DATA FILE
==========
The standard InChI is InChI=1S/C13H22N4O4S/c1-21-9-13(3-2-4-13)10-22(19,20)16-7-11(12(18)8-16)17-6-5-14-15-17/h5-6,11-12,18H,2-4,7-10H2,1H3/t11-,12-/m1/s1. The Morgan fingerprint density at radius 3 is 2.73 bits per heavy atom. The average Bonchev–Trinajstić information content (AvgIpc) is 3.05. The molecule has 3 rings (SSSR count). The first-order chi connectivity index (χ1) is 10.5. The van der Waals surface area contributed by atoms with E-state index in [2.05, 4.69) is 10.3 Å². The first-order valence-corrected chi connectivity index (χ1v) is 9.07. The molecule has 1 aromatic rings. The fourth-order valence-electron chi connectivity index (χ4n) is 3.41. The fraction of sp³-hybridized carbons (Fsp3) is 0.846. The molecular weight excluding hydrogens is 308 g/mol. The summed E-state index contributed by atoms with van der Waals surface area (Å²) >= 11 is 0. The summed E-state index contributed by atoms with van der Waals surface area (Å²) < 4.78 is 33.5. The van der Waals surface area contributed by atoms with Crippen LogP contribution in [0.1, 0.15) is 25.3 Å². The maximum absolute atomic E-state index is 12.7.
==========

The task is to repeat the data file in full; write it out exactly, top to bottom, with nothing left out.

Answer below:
The standard InChI is InChI=1S/C13H22N4O4S/c1-21-9-13(3-2-4-13)10-22(19,20)16-7-11(12(18)8-16)17-6-5-14-15-17/h5-6,11-12,18H,2-4,7-10H2,1H3/t11-,12-/m1/s1. The Morgan fingerprint density at radius 3 is 2.73 bits per heavy atom. The average Bonchev–Trinajstić information content (AvgIpc) is 3.05. The molecule has 3 rings (SSSR count). The first-order chi connectivity index (χ1) is 10.5. The van der Waals surface area contributed by atoms with E-state index in [2.05, 4.69) is 10.3 Å². The first-order valence-corrected chi connectivity index (χ1v) is 9.07. The molecule has 1 aromatic rings. The fourth-order valence-electron chi connectivity index (χ4n) is 3.41. The fraction of sp³-hybridized carbons (Fsp3) is 0.846. The molecular weight excluding hydrogens is 308 g/mol. The summed E-state index contributed by atoms with van der Waals surface area (Å²) >= 11 is 0. The summed E-state index contributed by atoms with van der Waals surface area (Å²) < 4.78 is 33.5. The van der Waals surface area contributed by atoms with Crippen LogP contribution in [0.1, 0.15) is 25.3 Å². The maximum absolute atomic E-state index is 12.7.